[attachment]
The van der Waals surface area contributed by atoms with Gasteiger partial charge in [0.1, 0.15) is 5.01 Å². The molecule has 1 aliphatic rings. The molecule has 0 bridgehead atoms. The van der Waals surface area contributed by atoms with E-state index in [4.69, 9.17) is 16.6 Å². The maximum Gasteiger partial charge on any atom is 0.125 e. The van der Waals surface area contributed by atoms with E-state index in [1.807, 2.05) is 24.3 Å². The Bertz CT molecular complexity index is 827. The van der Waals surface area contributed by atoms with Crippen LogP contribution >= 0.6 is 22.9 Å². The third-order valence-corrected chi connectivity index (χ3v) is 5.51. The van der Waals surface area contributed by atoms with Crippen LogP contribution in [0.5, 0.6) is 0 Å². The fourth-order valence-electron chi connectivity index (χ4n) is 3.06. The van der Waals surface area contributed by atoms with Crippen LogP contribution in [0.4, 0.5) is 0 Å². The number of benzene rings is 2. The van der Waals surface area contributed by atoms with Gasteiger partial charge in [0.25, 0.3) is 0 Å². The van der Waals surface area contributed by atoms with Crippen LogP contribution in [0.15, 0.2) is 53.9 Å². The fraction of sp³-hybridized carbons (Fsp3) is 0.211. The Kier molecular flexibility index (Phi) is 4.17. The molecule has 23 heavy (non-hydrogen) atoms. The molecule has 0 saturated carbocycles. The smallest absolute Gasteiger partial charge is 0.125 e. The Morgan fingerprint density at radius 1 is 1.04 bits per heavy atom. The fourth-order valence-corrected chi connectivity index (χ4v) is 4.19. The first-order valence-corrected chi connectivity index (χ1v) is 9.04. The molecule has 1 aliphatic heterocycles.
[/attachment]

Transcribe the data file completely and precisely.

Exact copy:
The van der Waals surface area contributed by atoms with Gasteiger partial charge in [0.1, 0.15) is 5.01 Å². The molecule has 1 aliphatic rings. The molecule has 0 bridgehead atoms. The van der Waals surface area contributed by atoms with E-state index in [4.69, 9.17) is 16.6 Å². The maximum Gasteiger partial charge on any atom is 0.125 e. The van der Waals surface area contributed by atoms with E-state index in [1.807, 2.05) is 24.3 Å². The Bertz CT molecular complexity index is 827. The van der Waals surface area contributed by atoms with Crippen LogP contribution >= 0.6 is 22.9 Å². The third-order valence-corrected chi connectivity index (χ3v) is 5.51. The van der Waals surface area contributed by atoms with Crippen LogP contribution in [0.5, 0.6) is 0 Å². The fourth-order valence-electron chi connectivity index (χ4n) is 3.06. The van der Waals surface area contributed by atoms with Crippen LogP contribution in [0.4, 0.5) is 0 Å². The number of benzene rings is 2. The van der Waals surface area contributed by atoms with Gasteiger partial charge in [0.25, 0.3) is 0 Å². The van der Waals surface area contributed by atoms with Crippen LogP contribution in [0.15, 0.2) is 53.9 Å². The fraction of sp³-hybridized carbons (Fsp3) is 0.211. The Kier molecular flexibility index (Phi) is 4.17. The molecule has 23 heavy (non-hydrogen) atoms. The molecule has 0 saturated carbocycles. The smallest absolute Gasteiger partial charge is 0.125 e. The Morgan fingerprint density at radius 1 is 1.04 bits per heavy atom. The fourth-order valence-corrected chi connectivity index (χ4v) is 4.19. The first-order valence-corrected chi connectivity index (χ1v) is 9.04. The molecule has 1 aliphatic heterocycles.